How to take action anyway: 

When you tell yourself that you’re a hopeless case, all you’re really doing is making yourself feel better about not taking action. But that’s a very disempowering place to be. The truth is that ‘failure’ is part of the learning process. It’s not a sign that you’re weak or never going to crack this.

Nearly every student who joins my stop drinking course, Getting Unstuck, will have multiple ‘failed’ attempts in their past. I expect that, because it’s normal. The most important thing is not to let the fear of failing again hold you back – I wrote more about that here.

 

Final tip: make a decision either way!

Toing and froing over the decision can make you feel as if you’re being productive, when you aren’t. Agonising over it takes up a lot of brain space and the uncertainty can be draining.

If you want to keep drinking for now, that’s ok – but make a conscious choice to do that. Put a time frame on it and set a reminder on your phone, so you remember to review how you’re feeling.

As I mentioned above, I strongly recommend keeping a diary, so you can see how the drug is affecting you and your quality of life over time. Don’t rely on your memory to help you gather this evidence – you need to see it in black and white.

 

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How To Celebrate Without Alcohol (And Feel Good About It)

How To Celebrate Without Alcohol (And Feel Good About It)

When I first quit drinking, one of my biggest concerns was how I’d celebrate without alcohol. 

I wondered: how would I mark special occasions? Victories? Big accomplishments? My birthday? Anniversaries? Or the end of a tough week? 

We’re so conditioned to use alcohol to celebrate stuff like this, it can feel hard to imagine doing it any other way.

It was a relief to discover that there are plenty of ways to celebrate sober – and if you do it right, you’ll be left feeling much happier…

 

How to celebrate without alcohol:

 

Get clear on what you ‘deserve’

Let go of that old, unhelpful mantra of “I deserve a drink!” You don’t ‘deserve’ a toxic poison at any time – no one does. You don’t deserve to wake up feeling guilty and hungover, with blurry, unclear memories of what should’ve been a special and celebratory moment. Why do something that harms you and makes you unhappy afterwards? You deserve better than that.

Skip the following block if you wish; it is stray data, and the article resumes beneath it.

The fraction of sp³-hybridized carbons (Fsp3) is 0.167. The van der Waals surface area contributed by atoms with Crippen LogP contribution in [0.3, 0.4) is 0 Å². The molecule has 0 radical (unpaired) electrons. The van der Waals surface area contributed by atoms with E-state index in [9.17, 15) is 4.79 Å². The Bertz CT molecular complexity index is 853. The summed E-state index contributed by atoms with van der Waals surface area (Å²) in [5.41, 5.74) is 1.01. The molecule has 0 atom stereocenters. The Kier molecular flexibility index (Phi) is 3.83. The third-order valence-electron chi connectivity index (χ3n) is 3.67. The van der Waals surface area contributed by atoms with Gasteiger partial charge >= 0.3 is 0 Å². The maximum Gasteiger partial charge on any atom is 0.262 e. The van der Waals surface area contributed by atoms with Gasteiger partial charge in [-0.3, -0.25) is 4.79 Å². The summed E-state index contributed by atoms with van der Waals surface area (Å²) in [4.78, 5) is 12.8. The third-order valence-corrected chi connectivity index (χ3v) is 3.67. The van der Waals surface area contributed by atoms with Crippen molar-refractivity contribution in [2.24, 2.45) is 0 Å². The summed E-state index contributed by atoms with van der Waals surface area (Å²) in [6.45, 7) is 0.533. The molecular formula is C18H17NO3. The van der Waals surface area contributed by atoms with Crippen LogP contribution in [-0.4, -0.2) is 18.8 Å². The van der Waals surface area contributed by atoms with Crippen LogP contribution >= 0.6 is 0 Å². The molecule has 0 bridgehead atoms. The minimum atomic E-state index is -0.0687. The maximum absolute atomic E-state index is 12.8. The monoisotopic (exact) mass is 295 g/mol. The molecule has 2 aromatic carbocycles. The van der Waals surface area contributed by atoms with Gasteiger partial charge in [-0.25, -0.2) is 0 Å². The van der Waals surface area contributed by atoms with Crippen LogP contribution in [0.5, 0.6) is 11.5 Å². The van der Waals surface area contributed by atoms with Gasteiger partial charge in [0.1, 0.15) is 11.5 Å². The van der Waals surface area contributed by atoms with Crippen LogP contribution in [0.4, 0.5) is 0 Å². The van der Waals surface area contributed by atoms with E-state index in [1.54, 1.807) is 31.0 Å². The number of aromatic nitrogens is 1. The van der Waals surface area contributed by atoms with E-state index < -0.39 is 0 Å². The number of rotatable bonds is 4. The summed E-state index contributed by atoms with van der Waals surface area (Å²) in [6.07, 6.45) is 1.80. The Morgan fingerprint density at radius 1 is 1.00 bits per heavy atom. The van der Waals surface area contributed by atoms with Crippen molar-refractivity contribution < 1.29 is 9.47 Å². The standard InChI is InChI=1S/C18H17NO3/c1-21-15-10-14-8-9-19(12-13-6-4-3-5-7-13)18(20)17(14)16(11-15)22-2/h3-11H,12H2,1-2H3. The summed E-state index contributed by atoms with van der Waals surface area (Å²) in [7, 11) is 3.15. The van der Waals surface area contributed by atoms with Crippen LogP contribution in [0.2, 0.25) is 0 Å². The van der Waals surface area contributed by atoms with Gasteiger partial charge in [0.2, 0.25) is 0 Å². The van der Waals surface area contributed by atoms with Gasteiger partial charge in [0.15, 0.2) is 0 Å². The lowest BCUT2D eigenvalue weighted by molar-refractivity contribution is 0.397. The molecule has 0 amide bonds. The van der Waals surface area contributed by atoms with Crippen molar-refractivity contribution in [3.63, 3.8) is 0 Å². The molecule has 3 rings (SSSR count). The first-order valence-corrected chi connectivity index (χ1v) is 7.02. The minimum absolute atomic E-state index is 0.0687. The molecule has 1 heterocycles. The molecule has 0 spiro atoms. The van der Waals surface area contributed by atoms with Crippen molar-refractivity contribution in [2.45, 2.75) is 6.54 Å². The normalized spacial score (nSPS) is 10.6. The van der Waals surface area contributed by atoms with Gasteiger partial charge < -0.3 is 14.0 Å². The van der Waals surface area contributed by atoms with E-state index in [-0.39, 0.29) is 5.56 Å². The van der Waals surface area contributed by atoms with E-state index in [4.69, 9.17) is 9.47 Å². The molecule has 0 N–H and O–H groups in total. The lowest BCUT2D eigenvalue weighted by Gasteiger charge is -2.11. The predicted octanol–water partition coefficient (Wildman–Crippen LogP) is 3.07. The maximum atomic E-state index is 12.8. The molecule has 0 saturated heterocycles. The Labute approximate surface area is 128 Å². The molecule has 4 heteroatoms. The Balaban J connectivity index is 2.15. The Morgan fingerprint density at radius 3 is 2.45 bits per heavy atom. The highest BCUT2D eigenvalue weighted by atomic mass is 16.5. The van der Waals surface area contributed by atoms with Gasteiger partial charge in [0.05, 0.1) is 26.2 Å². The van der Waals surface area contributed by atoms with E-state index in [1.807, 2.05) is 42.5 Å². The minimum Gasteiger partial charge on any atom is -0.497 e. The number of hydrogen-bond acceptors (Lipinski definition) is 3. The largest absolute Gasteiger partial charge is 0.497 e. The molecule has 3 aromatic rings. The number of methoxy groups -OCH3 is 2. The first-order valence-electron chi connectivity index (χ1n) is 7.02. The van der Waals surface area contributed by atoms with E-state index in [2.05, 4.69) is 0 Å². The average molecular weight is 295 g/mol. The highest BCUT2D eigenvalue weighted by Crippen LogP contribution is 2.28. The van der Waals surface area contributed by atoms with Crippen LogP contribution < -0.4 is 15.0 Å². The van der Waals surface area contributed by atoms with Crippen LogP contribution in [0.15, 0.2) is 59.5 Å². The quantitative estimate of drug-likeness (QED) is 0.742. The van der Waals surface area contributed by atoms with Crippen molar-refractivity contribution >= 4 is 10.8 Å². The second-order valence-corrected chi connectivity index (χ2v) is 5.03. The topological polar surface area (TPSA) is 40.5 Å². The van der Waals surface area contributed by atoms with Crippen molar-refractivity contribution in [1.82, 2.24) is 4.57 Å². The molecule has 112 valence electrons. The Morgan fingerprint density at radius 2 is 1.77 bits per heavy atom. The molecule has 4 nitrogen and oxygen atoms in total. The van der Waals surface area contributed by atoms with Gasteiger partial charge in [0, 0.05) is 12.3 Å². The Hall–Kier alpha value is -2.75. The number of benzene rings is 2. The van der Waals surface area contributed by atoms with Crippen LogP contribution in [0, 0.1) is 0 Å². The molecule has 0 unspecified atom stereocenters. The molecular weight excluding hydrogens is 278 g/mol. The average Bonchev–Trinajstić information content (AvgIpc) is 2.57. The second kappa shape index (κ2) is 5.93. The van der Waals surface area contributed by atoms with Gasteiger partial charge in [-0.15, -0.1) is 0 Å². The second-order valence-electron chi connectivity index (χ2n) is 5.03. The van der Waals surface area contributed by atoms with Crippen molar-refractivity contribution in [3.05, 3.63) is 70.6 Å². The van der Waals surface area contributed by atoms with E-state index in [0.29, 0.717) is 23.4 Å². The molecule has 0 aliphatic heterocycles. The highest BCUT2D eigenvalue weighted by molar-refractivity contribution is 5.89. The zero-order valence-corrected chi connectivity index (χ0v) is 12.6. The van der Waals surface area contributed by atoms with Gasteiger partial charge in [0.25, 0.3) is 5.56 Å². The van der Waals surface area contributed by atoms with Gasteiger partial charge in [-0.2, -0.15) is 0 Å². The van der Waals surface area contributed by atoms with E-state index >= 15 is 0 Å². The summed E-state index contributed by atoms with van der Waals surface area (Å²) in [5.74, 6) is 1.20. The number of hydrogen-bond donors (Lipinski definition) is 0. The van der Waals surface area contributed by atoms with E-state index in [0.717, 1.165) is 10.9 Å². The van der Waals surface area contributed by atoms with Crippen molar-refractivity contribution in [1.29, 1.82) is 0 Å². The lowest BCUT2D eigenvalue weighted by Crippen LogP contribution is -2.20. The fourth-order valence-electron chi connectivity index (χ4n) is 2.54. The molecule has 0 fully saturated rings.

Focus on celebrating you

A lot of those “I can’t celebrate sober!” thoughts are driven by a fear of what other people will think, or a belief that you have to celebrate things a certain way. We get caught up in the external stuff of what other people expect. But when you think about it, most celebrations (big or small) are really about celebrating you

In fact, the moments we celebrate the most often may not involve other people. For example: a personal achievement, hitting a sober milestone, finishing a difficult task. So keep your focus on how you want to celebrate and honour yourself. What would genuinely feel good? 

Here are some ideas:

Things you love to do and wish you did more of (e.g. reading, massages, time to yourself)
Things that make you feel good (e.g. sex, long baths, your favourite gym class)
Spending time with people you love being around (e.g. great friends, family, pets)
Things that make you feel special (e.g. fresh flowers, getting your hair done)
Stuff that feels really indulgent (e.g. going to the cinema on a weekday afternoon)
Things you’ve been wanting to do for ages (e.g. theatre trip, concerts, museum tour)

 

Plan how you’ll deal with other people

If you are celebrating with others, it helps to plan ahead and decide what you’ll say if people ask why you’re not drinking. (I have some suggestions here). Think carefully about what you truly want – are you throwing a big party because that’s enjoyable for you, or because it’s what other people expect you to do? If it’s your special moment then you get to decide how to celebrate.

I turned 30 a few months after I quit drinking and I’d planned on throwing a big party to mark the occasion. However, as the date got closer, I realised I just didn’t want to do it – I felt stressed out and wasn’t excited by the idea. Sobriety gave me the confidence to ditch the big party plans and arrange a series of smaller meet-ups with close friends instead, which felt much more ‘me’.

The most important thing to remember is that the contents of your glass don’t matter. It’s the people you’re with, and the quality time you spend together, that really counts. We’ve been conditioned to think that you need to consume a liquid drug in order to mark an occasion properly – or celebrate the ‘right’ way – but that simply isn’t the case. 

 

Remember, you have tons of experience in this area!

When you were a child, you never needed alcohol to celebrate a special moment – parties were all about games, cake and ice cream. When we did well at school, we were rewarded with stickers and praise from the teacher (and that was so exciting, right?) The things we ‘need’ in order to celebrate and feel acknowledged change all the time.

 

Don’t be put off by any initial awkwardness

The first few times you celebrate without alcohol might feel challenging, but this doesn’t mean you’re doing anything wrong or destined for failure. Not at all. Those feelings are just a sign that you’re breaking a well-established pattern and learning how to do something different. Change is often uncomfortable at first, so don’t make any judgements until you’ve practised celebrating sober a couple of times. 

 

If you’d like some help to stop drinking and create an alcohol-free life you love, click here for details of my online course.

 

Download your free Wine O'Clock Survival Guide!

(It’ll help keep you on track tonight)